King Arthur II Review
Some interesting but poorly realized ideas make King Arthur II the poster child for wasted potential
While it seems Role Playing Game elements are being inserted into every genre imaginable these days, the unique blend of turn-based and real-time strategy the Total War series is known for has remained on an island of its own. King Arthur II sets out to change this, by blending the structure of strategy gameplay found in the Total War games with role playing elements in a way that has really never been seen before. Sadly, King Arthur II stumbles badly on the strategy side of the equation, and the role playing elements, while good, simply aren't prevalent enough to work on their own.
The outcome of this encounter should be easy to predict
If you are familiar with the style of strategy found in the Total War games, King Arthur II will seem immediately familiar. You march around on a 'world map,' in this case of the UK, expanding your empire and building your army. When you engage in conflict, you have the option to play out the battle in real time. Where King Arthur II differs from the Total War series is that initially you only have a single army (this is later expanded to 3), and your primary focus is completing quests. King Arthur II is, after all, a story driven game, and because of this it separates itself from the Total War series fairly easily despite obvious similarities in appearance and controls.
First I'll explain how the strategic aspect of King Arthur II works. Your main focus here is to get an army that is as strong and diverse as possible. As you progress through the game and expand your empire, more and more units will become available to you. When you take the units you already own through battle, they level up, and you can choose to upgrade each units' abilities and stats individually. If you keep a unit alive for long enough, it will obtain veteran status, and keep pace with the rest of your army as you replaced destroyed units with more powerful versions. Any towns or villages you own can be used to construct buildings which bolster the damage, health and other attributes of different units. In most cases you have to choose a single building to construct which will only bolster the stats of a single type of unit. You can also engage in diplomatic relations with other provinces to secure peace treaties or trade agreements which again bolster your armies and economy.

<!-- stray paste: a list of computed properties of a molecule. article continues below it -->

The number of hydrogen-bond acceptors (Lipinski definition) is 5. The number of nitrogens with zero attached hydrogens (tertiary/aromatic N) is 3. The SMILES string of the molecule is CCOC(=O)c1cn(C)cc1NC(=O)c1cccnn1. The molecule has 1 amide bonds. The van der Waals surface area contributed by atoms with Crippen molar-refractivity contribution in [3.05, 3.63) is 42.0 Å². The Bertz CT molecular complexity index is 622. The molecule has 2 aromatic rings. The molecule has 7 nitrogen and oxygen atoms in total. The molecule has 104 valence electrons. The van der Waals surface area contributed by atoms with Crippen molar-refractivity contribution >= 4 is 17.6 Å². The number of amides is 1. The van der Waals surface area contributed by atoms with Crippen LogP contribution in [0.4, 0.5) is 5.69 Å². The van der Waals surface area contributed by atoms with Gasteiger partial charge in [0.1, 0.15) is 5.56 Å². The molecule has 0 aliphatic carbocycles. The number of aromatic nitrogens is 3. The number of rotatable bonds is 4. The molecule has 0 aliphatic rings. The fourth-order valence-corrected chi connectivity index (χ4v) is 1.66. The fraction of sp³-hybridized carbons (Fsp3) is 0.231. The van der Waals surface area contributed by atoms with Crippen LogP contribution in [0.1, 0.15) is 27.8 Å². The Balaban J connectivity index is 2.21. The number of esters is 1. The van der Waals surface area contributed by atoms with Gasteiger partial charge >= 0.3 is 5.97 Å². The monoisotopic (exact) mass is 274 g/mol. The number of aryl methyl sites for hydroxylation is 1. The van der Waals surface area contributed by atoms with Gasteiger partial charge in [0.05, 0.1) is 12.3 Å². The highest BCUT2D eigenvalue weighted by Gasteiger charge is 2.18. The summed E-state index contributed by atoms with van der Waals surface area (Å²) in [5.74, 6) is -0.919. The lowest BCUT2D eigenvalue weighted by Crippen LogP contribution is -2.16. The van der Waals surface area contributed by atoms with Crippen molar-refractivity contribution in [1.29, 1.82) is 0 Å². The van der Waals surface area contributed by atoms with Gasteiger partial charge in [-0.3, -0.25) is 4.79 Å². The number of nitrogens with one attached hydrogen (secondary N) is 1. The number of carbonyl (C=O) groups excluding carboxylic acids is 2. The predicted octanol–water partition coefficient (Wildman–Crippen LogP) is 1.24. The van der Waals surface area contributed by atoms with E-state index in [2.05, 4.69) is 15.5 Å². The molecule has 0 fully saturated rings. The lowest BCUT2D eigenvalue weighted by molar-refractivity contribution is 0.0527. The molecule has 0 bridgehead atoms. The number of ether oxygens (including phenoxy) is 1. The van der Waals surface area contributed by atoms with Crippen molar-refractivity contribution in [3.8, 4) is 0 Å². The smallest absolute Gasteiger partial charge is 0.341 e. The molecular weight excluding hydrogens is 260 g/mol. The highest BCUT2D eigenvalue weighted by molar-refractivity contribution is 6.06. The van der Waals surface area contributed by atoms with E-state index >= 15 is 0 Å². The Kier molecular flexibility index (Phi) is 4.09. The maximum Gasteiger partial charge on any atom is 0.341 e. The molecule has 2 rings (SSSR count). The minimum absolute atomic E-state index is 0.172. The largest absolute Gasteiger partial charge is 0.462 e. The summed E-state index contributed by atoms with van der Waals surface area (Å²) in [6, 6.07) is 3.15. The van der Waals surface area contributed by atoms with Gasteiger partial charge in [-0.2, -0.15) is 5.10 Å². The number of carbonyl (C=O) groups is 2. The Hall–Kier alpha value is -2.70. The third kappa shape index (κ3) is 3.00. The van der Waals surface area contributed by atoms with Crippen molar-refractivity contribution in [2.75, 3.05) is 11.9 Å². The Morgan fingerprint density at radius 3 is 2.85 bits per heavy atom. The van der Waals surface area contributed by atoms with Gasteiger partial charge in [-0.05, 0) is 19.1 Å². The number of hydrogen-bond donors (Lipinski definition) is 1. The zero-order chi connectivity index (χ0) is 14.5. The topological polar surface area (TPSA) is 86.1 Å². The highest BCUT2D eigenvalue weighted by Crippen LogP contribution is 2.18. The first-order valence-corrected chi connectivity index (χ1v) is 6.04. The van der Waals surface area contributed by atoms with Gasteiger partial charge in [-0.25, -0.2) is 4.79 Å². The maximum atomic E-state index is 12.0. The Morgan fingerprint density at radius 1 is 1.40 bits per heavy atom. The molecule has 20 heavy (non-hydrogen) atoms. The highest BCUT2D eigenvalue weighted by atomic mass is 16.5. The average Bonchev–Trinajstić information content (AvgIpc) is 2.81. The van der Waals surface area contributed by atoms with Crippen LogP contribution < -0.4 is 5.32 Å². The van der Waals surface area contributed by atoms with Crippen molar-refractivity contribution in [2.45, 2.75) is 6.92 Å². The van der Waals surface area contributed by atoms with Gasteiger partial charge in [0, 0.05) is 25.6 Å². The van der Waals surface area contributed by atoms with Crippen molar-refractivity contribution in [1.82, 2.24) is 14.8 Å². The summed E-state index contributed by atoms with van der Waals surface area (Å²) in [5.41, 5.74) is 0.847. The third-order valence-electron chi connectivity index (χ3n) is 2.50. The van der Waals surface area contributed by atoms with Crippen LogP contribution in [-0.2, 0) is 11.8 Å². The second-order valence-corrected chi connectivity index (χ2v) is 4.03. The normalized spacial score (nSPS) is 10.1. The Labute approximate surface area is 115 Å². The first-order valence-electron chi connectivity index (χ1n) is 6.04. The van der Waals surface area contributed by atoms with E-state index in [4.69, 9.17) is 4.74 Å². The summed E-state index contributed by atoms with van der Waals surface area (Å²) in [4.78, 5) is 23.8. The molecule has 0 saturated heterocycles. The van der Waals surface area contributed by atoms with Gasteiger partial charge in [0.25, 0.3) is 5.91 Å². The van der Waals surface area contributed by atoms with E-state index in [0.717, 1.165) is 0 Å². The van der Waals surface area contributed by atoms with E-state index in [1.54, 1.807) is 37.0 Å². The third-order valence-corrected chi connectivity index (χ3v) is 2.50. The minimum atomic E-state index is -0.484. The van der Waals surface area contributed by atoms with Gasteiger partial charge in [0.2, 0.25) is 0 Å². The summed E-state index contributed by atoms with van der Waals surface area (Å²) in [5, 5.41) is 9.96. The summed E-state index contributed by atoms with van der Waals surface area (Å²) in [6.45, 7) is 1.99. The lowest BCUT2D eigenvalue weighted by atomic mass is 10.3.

The auto-battle button may as well be called auto-win
Sadly, the strategic depth is in reality very limited. You don't need to worry about defending your empire once you have it; enemy units simply won't try and attack your buildings or try to retake provinces. Enemy armies might march armies around your empire, but they don't actually do anything, save your main foes, the Femorians, who might infest a village with a disease, which can usually be cured through a quest which I will get to later. Your army does include Hero units which work similarly to Generals in the total war games. They will provide bonuses for your troops while in battle, and usually have a number of different special abilities.
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